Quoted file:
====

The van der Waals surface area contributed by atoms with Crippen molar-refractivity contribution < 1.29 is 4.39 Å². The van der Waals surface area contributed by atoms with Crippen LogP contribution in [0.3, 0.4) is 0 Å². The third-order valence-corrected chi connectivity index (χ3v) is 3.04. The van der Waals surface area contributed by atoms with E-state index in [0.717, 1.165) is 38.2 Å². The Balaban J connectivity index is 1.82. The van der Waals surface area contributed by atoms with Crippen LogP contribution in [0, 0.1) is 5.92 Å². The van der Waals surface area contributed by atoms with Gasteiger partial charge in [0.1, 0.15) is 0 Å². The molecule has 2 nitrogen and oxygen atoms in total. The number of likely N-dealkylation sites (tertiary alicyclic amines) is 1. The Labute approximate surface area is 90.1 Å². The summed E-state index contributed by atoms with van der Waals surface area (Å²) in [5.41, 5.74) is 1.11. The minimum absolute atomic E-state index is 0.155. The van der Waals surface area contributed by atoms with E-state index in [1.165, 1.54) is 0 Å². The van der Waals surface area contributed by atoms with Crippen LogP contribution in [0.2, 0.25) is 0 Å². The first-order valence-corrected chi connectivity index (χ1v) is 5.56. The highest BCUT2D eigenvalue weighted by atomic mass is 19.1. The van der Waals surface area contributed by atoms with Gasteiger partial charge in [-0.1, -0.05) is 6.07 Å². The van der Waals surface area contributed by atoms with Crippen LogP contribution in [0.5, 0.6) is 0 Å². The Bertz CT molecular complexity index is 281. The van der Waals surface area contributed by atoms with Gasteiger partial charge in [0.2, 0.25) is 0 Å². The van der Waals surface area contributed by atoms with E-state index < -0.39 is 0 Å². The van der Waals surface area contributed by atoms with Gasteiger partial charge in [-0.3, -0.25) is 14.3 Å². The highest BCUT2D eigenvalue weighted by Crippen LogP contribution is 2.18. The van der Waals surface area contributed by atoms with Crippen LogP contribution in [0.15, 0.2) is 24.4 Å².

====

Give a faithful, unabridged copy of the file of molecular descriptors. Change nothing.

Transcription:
The van der Waals surface area contributed by atoms with Crippen molar-refractivity contribution < 1.29 is 4.39 Å². The van der Waals surface area contributed by atoms with Crippen LogP contribution in [0.3, 0.4) is 0 Å². The third-order valence-corrected chi connectivity index (χ3v) is 3.04. The van der Waals surface area contributed by atoms with E-state index in [0.717, 1.165) is 38.2 Å². The Balaban J connectivity index is 1.82. The van der Waals surface area contributed by atoms with Crippen LogP contribution in [0, 0.1) is 5.92 Å². The van der Waals surface area contributed by atoms with Gasteiger partial charge in [0.1, 0.15) is 0 Å². The molecule has 2 nitrogen and oxygen atoms in total. The number of likely N-dealkylation sites (tertiary alicyclic amines) is 1. The Labute approximate surface area is 90.1 Å². The summed E-state index contributed by atoms with van der Waals surface area (Å²) in [5.41, 5.74) is 1.11. The minimum absolute atomic E-state index is 0.155. The van der Waals surface area contributed by atoms with E-state index in [1.165, 1.54) is 0 Å². The van der Waals surface area contributed by atoms with Crippen LogP contribution in [0.2, 0.25) is 0 Å². The first-order valence-corrected chi connectivity index (χ1v) is 5.56. The highest BCUT2D eigenvalue weighted by atomic mass is 19.1. The van der Waals surface area contributed by atoms with Gasteiger partial charge in [-0.1, -0.05) is 6.07 Å². The van der Waals surface area contributed by atoms with Crippen LogP contribution in [0.5, 0.6) is 0 Å². The Bertz CT molecular complexity index is 281. The van der Waals surface area contributed by atoms with Gasteiger partial charge in [0.2, 0.25) is 0 Å². The van der Waals surface area contributed by atoms with E-state index < -0.39 is 0 Å². The van der Waals surface area contributed by atoms with Gasteiger partial charge in [-0.3, -0.25) is 14.3 Å². The highest BCUT2D eigenvalue weighted by Crippen LogP contribution is 2.18. The van der Waals surface area contributed by atoms with Crippen LogP contribution in [0.15, 0.2) is 24.4 Å².